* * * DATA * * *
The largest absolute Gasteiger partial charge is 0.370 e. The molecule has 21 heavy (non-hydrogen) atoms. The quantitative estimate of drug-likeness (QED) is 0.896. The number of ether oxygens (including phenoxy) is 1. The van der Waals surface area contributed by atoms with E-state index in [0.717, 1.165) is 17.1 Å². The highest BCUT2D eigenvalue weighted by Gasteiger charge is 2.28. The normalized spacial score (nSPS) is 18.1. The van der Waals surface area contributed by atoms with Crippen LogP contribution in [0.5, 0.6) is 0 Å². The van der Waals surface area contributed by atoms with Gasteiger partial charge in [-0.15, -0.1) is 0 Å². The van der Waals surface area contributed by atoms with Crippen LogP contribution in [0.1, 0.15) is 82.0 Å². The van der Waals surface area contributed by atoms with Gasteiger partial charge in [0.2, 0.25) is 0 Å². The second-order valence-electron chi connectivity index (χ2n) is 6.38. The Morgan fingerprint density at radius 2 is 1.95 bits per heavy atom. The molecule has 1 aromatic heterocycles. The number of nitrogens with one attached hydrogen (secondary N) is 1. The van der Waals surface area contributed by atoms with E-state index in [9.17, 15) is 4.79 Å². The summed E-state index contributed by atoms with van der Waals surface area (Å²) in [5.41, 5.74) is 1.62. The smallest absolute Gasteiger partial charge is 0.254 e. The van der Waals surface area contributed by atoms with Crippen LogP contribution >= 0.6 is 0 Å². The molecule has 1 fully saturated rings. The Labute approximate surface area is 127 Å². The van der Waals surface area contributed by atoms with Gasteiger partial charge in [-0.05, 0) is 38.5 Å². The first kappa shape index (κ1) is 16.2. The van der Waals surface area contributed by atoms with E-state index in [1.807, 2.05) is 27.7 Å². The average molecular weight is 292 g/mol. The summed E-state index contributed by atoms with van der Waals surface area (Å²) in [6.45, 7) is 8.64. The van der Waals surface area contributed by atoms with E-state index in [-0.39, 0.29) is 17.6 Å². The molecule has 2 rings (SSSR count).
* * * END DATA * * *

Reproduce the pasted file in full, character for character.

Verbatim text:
The largest absolute Gasteiger partial charge is 0.370 e. The molecule has 21 heavy (non-hydrogen) atoms. The quantitative estimate of drug-likeness (QED) is 0.896. The number of ether oxygens (including phenoxy) is 1. The van der Waals surface area contributed by atoms with E-state index in [0.717, 1.165) is 17.1 Å². The highest BCUT2D eigenvalue weighted by Gasteiger charge is 2.28. The normalized spacial score (nSPS) is 18.1. The van der Waals surface area contributed by atoms with Crippen LogP contribution in [0.5, 0.6) is 0 Å². The van der Waals surface area contributed by atoms with Gasteiger partial charge in [-0.15, -0.1) is 0 Å². The van der Waals surface area contributed by atoms with Crippen LogP contribution in [0.1, 0.15) is 82.0 Å². The van der Waals surface area contributed by atoms with Gasteiger partial charge in [0.2, 0.25) is 0 Å². The second-order valence-electron chi connectivity index (χ2n) is 6.38. The Morgan fingerprint density at radius 2 is 1.95 bits per heavy atom. The molecule has 1 aromatic heterocycles. The number of nitrogens with one attached hydrogen (secondary N) is 1. The van der Waals surface area contributed by atoms with E-state index in [9.17, 15) is 4.79 Å². The summed E-state index contributed by atoms with van der Waals surface area (Å²) in [5.41, 5.74) is 1.62. The smallest absolute Gasteiger partial charge is 0.254 e. The van der Waals surface area contributed by atoms with Crippen LogP contribution >= 0.6 is 0 Å². The molecule has 1 fully saturated rings. The Labute approximate surface area is 127 Å². The van der Waals surface area contributed by atoms with Gasteiger partial charge in [-0.05, 0) is 38.5 Å². The first kappa shape index (κ1) is 16.2. The van der Waals surface area contributed by atoms with E-state index in [1.807, 2.05) is 27.7 Å². The average molecular weight is 292 g/mol. The summed E-state index contributed by atoms with van der Waals surface area (Å²) in [6.45, 7) is 8.64. The van der Waals surface area contributed by atoms with E-state index in [-0.39, 0.29) is 17.6 Å². The molecule has 2 rings (SSSR count).